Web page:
Law & Technology: Should Legal Officials be The Long Arm of the Algorithm?

Kotsoglou, Kyriakos (2022) Law & Technology: Should Legal Officials be The Long Arm of the Algorithm? HM Government, London. (In Press)

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Official URL: https://committees.parliament.uk/work/1272/new-tec...

Abstract

Decision support systems are necessary and valuable. There are however legitimate concerns, both empirical and normative in nature as regards their impact on the application of the law. The hereby submitted evidence will shed light on some questionable assumptions underpinning discussions of ‘Law & Technology’ and explain that legal operations (notably: a judge’s activity) cannot be described in logico-mechanical terms. The abovementioned assumptions are nothing but misunderstandings, misrepresentations and misinterpretations of basic concepts underpinning normative systems. What is more, these misunderstandings about the very possibility of automated decision-making a) threaten to usurp the role of the legitimate decision-maker, and b) necessitate the development of a framework safeguarding the legal officials’ decision making prerogative. In view of the procedural architecture of Western legal orders epistemic considerations assisted by decision support systems need to be filtered, and validated through a network of constitutional rights, legal and evidential principles and values.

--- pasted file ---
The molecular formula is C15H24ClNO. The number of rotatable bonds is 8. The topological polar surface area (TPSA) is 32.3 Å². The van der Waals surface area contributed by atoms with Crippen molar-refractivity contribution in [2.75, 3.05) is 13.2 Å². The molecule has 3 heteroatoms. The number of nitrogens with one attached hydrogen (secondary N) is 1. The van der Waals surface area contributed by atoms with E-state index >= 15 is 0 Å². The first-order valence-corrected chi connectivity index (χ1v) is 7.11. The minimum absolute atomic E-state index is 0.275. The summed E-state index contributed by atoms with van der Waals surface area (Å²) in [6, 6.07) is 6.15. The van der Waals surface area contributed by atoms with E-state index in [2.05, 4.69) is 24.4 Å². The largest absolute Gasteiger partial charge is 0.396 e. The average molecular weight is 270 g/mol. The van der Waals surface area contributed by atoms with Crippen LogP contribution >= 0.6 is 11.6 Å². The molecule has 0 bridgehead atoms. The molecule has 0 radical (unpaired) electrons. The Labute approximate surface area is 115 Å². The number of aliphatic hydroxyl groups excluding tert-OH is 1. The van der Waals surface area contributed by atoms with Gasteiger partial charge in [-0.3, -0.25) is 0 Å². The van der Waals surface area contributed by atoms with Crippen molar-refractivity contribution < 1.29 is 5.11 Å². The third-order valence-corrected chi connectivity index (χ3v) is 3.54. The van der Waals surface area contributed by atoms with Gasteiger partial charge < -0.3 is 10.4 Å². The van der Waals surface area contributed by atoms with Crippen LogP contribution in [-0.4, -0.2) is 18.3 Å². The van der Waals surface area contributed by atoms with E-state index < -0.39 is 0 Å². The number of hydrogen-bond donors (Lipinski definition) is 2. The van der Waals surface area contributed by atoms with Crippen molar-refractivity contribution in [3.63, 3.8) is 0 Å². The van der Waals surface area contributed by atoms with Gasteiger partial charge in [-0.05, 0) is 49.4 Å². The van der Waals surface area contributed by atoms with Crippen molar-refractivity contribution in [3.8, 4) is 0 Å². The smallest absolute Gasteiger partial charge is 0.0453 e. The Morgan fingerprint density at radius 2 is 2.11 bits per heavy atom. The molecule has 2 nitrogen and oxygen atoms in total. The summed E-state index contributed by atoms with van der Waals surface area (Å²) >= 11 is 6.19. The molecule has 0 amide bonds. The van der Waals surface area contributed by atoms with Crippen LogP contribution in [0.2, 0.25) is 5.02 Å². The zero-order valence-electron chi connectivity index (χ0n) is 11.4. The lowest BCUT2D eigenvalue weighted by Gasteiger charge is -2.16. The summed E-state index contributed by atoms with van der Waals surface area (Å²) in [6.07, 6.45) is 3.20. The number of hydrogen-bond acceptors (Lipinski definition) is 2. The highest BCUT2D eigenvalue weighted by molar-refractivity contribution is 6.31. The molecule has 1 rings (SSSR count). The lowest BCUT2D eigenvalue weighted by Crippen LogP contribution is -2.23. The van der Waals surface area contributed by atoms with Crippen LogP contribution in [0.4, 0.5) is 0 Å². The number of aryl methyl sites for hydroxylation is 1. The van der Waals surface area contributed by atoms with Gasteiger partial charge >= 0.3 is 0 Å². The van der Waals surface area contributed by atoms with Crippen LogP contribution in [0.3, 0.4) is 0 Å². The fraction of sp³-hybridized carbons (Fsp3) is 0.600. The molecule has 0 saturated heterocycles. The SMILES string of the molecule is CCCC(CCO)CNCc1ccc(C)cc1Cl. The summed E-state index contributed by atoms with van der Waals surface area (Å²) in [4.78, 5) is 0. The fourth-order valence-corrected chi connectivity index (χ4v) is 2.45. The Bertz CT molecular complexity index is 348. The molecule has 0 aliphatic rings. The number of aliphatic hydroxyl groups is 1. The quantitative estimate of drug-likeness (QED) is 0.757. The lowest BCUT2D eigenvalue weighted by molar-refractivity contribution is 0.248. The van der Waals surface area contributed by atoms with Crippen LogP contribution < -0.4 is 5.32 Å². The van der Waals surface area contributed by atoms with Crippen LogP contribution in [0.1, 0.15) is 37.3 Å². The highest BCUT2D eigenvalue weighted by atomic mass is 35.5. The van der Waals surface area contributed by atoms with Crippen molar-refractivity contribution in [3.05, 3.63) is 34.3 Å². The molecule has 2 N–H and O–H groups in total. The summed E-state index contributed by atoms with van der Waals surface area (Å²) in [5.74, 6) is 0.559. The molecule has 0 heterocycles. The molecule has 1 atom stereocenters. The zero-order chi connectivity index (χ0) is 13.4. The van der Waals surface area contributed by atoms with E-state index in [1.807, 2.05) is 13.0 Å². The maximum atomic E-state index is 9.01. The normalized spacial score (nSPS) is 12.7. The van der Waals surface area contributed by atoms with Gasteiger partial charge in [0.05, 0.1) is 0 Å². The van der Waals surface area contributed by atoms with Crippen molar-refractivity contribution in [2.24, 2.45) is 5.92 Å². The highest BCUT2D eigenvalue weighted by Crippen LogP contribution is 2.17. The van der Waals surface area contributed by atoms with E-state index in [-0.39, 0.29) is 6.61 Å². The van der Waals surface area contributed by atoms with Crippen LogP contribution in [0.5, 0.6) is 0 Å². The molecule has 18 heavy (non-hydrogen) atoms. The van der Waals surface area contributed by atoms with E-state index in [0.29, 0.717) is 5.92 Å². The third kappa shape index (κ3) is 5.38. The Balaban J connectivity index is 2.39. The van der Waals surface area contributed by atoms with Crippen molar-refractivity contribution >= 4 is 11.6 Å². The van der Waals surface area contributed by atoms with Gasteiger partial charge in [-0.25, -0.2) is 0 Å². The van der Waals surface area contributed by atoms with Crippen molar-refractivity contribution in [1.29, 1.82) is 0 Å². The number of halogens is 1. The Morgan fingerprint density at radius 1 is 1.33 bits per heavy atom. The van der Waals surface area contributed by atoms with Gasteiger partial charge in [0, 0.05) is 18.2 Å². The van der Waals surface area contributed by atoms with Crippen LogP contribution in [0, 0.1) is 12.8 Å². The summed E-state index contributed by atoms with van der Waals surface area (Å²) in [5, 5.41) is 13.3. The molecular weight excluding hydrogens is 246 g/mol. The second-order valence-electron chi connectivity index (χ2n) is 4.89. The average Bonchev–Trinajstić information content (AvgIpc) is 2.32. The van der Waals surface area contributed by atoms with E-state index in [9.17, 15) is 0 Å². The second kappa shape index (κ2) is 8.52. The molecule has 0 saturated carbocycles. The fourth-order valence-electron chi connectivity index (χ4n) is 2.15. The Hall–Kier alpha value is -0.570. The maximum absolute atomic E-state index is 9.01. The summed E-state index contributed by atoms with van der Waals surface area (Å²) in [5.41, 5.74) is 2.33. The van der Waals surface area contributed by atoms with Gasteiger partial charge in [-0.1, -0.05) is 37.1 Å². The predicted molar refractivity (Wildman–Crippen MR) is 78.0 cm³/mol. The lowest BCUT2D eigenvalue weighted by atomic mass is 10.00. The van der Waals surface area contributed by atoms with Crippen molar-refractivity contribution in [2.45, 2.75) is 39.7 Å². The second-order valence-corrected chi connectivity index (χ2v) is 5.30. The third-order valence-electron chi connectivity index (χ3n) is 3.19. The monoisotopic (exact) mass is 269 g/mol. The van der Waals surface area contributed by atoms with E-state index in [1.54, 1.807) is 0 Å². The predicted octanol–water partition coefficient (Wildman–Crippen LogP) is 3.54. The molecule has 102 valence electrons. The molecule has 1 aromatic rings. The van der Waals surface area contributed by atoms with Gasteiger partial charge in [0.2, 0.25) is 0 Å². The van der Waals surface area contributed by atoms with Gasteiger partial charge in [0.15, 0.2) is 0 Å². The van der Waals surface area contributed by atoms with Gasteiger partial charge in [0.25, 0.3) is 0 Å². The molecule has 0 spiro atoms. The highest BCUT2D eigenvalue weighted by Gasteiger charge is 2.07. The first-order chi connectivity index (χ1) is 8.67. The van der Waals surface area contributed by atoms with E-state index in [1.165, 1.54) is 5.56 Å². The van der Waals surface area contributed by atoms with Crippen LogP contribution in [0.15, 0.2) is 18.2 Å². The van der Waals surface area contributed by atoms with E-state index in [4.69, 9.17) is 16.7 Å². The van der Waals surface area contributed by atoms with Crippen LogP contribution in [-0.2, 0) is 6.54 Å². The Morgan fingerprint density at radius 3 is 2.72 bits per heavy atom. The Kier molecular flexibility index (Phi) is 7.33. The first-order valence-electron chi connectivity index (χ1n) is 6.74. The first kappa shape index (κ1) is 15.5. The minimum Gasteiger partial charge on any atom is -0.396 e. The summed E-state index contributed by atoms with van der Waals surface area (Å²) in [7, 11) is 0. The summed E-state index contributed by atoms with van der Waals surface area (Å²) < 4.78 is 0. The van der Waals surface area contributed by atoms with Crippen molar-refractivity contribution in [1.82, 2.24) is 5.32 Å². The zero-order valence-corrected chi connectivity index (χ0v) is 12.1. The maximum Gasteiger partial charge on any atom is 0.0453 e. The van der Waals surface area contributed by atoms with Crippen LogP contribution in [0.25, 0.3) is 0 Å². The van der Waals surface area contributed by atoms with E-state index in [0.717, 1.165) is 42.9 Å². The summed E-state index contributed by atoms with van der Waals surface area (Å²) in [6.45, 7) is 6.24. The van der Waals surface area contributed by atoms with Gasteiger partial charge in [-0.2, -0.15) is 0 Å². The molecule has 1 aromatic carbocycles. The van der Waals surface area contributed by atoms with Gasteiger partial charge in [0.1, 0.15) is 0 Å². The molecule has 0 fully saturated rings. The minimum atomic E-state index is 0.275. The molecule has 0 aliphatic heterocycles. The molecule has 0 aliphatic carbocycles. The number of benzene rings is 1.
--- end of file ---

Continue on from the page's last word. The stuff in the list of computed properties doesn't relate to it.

Item Type: Other
Additional Information: New technologies and the application of the law: Inquiry: The Justice and Home Affairs Committee has launched an inquiry into the use of new technologies in law enforcement. The Committee seeks to explore the use of advanced algorithmic tools in activities to discover, deter, rehabilitate, or punish people who breach the law in England and Wales. Border management may also be under consideration. The Committee will examine the existing legal framework enabling the development of these tools, ethical issues raised by their use in law enforcement contexts, and the lived experiences of users and citizens interacting with them.
Subjects: M200 Law by Topic
Department: Faculties > Business and Law > Northumbria Law School
Related URLs:
Depositing User: John Coen
Date Deposited: 17 Dec 2021 14:54
Last Modified: 08 Apr 2022 14:53
URI: http://nrl.northumbria.ac.uk/id/eprint/48014

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